What you need to know
Hybrid working. Robot colleagues. Four-day weeks. Covid-19 hasn't just changed the way we perform our jobs today — it's also kickstarted a broader push to rethink the world of work.
Lockdowns over the past 14 months have forced many employees into a giant work-from-home experiment, bringing in-person meetings and business travel more or less to a standstill. Now, as workplaces re-open around the world, businesses and their employees are asking to what degree they want to return to their pre-pandemic ways.
Some firms are embracing — or at least accepting — a hybrid home-office configuration, allowing workers greater flexibility and reduced commuting time. Others have adopted a four-day working week, often successfully it would appear, with two-thirds of employers doing so reporting increased productivity.
The shift to automation has also been accelerated by the coronavirus: Where robots were once seen as the enemy of workers, they are now also seen as a way of cutting down on the human interaction that can spread infection.
In the near term, one of the most important factors in determining the future of work will be the global vaccine rollout. For many workers a return to the office (and the crowded commuter trains and lunch spots that support it) won't be a viable option until more people have been inoculated. But the rollout won't fully answer the questions, where, when, and how should we work when this is all over?
By the numbers
The number of job ads that mention a four-day workweek has tripled in the past three years, ZipRecruiters says.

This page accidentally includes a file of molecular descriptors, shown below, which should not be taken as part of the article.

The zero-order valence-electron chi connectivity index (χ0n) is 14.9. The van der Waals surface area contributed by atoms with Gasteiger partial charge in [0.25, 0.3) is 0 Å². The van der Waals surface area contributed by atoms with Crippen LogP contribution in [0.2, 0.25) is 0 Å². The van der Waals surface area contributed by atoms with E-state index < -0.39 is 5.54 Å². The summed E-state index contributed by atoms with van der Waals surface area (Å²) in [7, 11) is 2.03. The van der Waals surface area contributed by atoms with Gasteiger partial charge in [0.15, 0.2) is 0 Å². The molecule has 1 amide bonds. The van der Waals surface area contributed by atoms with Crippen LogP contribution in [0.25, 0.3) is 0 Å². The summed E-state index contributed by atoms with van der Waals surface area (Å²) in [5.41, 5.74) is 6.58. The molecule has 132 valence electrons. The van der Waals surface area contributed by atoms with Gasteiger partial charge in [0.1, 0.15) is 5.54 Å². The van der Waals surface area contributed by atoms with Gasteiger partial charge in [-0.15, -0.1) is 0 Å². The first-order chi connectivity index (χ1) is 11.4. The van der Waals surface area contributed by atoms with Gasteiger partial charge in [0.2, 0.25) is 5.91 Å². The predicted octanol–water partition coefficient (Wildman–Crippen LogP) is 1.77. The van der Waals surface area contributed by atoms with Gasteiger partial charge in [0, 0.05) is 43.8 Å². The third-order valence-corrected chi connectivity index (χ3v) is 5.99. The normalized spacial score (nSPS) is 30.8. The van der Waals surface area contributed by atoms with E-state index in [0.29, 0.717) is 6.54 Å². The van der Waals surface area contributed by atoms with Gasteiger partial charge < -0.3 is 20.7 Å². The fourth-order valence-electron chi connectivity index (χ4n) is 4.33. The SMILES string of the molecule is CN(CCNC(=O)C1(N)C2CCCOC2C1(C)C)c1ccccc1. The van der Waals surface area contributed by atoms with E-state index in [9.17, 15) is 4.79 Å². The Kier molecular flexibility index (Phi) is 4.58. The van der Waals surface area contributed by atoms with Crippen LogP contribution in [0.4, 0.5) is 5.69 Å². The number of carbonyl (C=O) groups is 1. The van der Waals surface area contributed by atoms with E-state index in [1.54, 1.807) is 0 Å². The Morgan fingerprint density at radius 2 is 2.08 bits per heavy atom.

The surge in US orders for robots during Q4 of 2020, compared to a year earlier.
The proportion of Facebook employees Mark Zuckerberg says may work from home over the next decade.
Why it matters
Changing the way we work will have consequences for labor markets, property prices, tech stocks, transport systems, personal wellbeing — and myriad other things.
Permanent remote working, for instance, has the potential to improve corporate balance sheets (less office space required), while reshaping the cities we live in (want more space for your family — move to the suburbs, or the countryside). Blurring the barriers between home and the workplace could also have implications for our individual working hours. While we might think that ditching the commute would give us more leisure time, staying at home may actually be lengthening our working days, research shows. Despite this, there are also signs that working from home can be good for productivity.
Some have warned that a hybrid working model, while desired by many, actually looks like the "worst of both worlds." The issue of home-working has divided opinion. Goldman Sachs' CEO David Solomon, for instance, has called it an "aberration" and "not a new normal," while Mark Zuckerberg sees it as a long-term option for many Facebook employees.
Right now, if offices reopen quickly it seems likely that many aspects of our working lives will "snap back" to pre-pandemic norms, although certain features, such as greater automation, are highly unlikely to be reversed. But the longer the Covid crisis rumbles on, the more comfortable employees will become with performing their duties in new and different ways that they may be unwilling to abandon in the future. For now, the great global work-from-home experiment goes on.